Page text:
On this page, you will find 10 original cursive R worksheets that are all free to download and print! These worksheets are perfect for teachers and parents who want to teach children about the cursive alphabet and more specifically, the letter R.
For this series, I created a wide variety of worksheets for kids, including jumbo-sized cursive R’s with guide arrows, simple upper and lowercase cursive R’s, dotted cursive R’s for tracing, cursive words starting with R, plus many more!
To access these worksheets, click on any of the below images or links to open the PDF on a new page. Once opened, you can then download and print for free as many times as you want!
All these PDF worksheets are on standard US letter size, but they also fit perfectly onto A4 paper sizes! Enjoy!
Looking for something else? Search our 10,000 printables!
7 Ways To Use Cursive R Worksheets
If you’re teaching cursive R to students, consider using my worksheets for these seven activities and uses to help them learn and grow in skill.
7. Practicing The Motions Of Uppercase And Lowercase R
Cursive R can be tricky, especially the lowercase version, so before you start your students on tracing, consider having them practice the pencil movements necessary.
For uppercase R, that would look like instructing them to make the little starting slant and then the straight line down.
Then have them bring the pencil upward and into the loop and then downward and into the “tail.”
Encourage them to practice a line or two of the first part, and then a line or two of the second.
For lowercase cursive R, have them practice in one fell swoop the rise up, the notch to the right, the swoop down, and the “tail.”
You can do this all on blank guideline space on my worksheets.
As a reminder, this is not for perfection of shape or form; this is to get their hands and eyes working, to build muscle memory in their fingers as they move their pencils.
Let them be sloppy; let them stray outside of the lines; they can perfect their form when they trace R.
6. Tracing Uppercase And Lowercase R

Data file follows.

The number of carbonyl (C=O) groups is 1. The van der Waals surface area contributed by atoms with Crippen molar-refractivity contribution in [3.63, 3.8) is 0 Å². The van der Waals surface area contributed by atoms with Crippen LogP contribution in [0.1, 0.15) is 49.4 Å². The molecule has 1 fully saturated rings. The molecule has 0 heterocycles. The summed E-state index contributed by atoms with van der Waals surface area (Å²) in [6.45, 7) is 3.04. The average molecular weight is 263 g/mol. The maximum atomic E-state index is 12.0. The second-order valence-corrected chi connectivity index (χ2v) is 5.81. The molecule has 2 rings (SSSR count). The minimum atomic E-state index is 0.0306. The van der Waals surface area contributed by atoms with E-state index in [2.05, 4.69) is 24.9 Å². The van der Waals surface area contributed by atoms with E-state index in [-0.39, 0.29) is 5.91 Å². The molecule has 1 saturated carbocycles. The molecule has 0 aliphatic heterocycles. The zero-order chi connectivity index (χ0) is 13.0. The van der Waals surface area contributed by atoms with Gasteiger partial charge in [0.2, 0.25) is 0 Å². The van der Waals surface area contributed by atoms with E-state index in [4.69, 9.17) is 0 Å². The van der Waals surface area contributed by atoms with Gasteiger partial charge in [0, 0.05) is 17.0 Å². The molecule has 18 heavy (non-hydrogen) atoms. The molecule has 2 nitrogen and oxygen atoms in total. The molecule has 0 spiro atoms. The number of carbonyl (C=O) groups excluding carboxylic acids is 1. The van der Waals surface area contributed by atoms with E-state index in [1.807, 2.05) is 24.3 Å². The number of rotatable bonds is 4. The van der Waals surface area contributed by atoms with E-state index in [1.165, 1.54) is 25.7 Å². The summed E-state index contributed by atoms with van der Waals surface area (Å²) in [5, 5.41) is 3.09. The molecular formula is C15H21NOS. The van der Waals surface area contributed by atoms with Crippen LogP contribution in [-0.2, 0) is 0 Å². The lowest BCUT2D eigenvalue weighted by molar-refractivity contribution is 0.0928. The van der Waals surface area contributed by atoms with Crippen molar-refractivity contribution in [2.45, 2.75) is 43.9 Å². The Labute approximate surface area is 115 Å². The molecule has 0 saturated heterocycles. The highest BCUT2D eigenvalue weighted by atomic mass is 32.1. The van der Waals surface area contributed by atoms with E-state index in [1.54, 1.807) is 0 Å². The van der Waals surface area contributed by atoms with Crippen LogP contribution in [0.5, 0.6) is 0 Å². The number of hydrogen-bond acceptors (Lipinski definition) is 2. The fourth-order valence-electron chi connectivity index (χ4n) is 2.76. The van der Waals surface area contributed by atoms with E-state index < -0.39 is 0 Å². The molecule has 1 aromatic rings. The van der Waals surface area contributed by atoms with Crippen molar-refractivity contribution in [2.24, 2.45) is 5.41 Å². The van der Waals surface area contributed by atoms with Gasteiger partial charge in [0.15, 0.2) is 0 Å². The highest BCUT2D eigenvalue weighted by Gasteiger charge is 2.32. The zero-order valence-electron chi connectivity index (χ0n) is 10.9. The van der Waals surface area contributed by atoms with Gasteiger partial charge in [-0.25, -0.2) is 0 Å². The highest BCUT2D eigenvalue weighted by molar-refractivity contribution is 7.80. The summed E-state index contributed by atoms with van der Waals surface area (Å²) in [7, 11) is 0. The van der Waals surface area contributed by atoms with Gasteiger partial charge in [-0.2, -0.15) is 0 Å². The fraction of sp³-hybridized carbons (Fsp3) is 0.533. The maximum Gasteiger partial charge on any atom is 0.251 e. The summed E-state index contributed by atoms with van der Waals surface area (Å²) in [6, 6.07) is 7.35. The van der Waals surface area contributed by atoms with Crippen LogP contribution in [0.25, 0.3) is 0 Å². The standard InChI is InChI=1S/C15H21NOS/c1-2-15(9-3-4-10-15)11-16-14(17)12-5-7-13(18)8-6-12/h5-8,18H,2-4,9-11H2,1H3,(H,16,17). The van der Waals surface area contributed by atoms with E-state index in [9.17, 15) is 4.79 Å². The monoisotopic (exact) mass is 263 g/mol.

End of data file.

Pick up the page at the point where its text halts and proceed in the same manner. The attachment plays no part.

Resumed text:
There is lots of space for tracing on my worksheets, for both uppercase and lowercase cursive R’s.
In fact, I have worksheets dedicated specifically to each iteration of the letter, and then one which brings the two forms together.
I recommend starting with uppercase, moving on to lowercase, and then bringing it all together with the worksheet that features both.
5. Writing Uppercase And Lowercase R Independently
Once the students have had enough practice tracing, they can move on to writing the letter R independently.
This they can do on the same worksheets where they traced the letters.
It’s up to you whether they go one sheet at a time, or whether they practice tracing on the worksheets first, then practice writing.
Whatever the case, you might want to print multiple copies per student so that they have more space to make their attempts and perfect their shaping.
4. Tracing Lowercase R In A Row
Because lowercase R is strangely shaped (while slightly reminiscent of printed R), it might help students if they not only wrote it in a row, but linked lowercase R’s to each other.
You can use my worksheets to create a traceable series of linked R’s; simply make the dotted line form on some of the blank guideline space and then make copies for your students.
If they seem confident enough, you could also encourage them to write the R’s independently.
3. Tracing R Linked To Other Letters
I have a worksheet that links lowercase cursive R’s to other common letters, but you could also use blank guideline space to create your own.
You could link lowercase R to every letter of the alphabet. And/or you could link uppercase R to every letter of the alphabet, too.
If students absorb that lesson well, encourage them to try writing R linked to other letters all on their own.
2. Tracing Words That Begin With R
My worksheets for tracing three- and four-letter words that begin with lowercase R are a good jumping off point for creating your own.
You could also use blank guideline space to create traceables of words that contain R – since it’s important for students to learn how other letters link to R, not just from it.
So, words like “From,” “Arm” or “Ear” could be used; and you could even see if the students feel confident enough to write them on their own.
1. Tracing Alliterative Cursive R Sentences
If your students are picking up the lessons very well, you could have them trace an alliterative cursive R sentence of your creation.
Using blank guideline space, you could write, “Rich reaches for Rebecca’s radio,” or “Rae rinses the red rag.”